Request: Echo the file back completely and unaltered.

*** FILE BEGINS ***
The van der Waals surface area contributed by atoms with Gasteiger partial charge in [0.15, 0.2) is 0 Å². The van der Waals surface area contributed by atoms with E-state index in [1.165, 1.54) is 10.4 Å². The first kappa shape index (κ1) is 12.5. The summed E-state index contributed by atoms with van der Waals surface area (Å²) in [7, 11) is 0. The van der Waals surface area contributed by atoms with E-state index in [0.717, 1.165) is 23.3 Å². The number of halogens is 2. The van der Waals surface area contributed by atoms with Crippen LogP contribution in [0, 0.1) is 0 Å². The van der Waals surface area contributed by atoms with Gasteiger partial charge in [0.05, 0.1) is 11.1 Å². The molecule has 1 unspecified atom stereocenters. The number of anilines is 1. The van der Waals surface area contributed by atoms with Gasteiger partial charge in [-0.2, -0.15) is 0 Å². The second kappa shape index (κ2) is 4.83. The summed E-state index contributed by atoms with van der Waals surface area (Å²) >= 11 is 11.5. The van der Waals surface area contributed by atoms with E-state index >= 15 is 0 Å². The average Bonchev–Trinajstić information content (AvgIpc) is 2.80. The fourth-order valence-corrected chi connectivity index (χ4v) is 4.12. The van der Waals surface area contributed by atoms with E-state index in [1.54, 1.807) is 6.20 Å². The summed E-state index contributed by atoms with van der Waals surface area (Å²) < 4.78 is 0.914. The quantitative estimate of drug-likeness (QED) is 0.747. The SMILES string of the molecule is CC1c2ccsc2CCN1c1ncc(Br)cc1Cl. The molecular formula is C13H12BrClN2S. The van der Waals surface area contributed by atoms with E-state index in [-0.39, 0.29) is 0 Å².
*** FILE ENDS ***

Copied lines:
The van der Waals surface area contributed by atoms with Gasteiger partial charge in [0.15, 0.2) is 0 Å². The van der Waals surface area contributed by atoms with E-state index in [1.165, 1.54) is 10.4 Å². The first kappa shape index (κ1) is 12.5. The summed E-state index contributed by atoms with van der Waals surface area (Å²) in [7, 11) is 0. The van der Waals surface area contributed by atoms with E-state index in [0.717, 1.165) is 23.3 Å². The number of halogens is 2. The van der Waals surface area contributed by atoms with Crippen LogP contribution in [0, 0.1) is 0 Å². The van der Waals surface area contributed by atoms with Gasteiger partial charge in [0.05, 0.1) is 11.1 Å². The molecule has 1 unspecified atom stereocenters. The number of anilines is 1. The van der Waals surface area contributed by atoms with Gasteiger partial charge in [-0.2, -0.15) is 0 Å². The second kappa shape index (κ2) is 4.83. The summed E-state index contributed by atoms with van der Waals surface area (Å²) >= 11 is 11.5. The van der Waals surface area contributed by atoms with E-state index >= 15 is 0 Å². The average Bonchev–Trinajstić information content (AvgIpc) is 2.80. The fourth-order valence-corrected chi connectivity index (χ4v) is 4.12. The van der Waals surface area contributed by atoms with E-state index in [1.54, 1.807) is 6.20 Å². The summed E-state index contributed by atoms with van der Waals surface area (Å²) < 4.78 is 0.914. The quantitative estimate of drug-likeness (QED) is 0.747. The SMILES string of the molecule is CC1c2ccsc2CCN1c1ncc(Br)cc1Cl. The molecular formula is C13H12BrClN2S. The van der Waals surface area contributed by atoms with E-state index in [-0.39, 0.29) is 0 Å².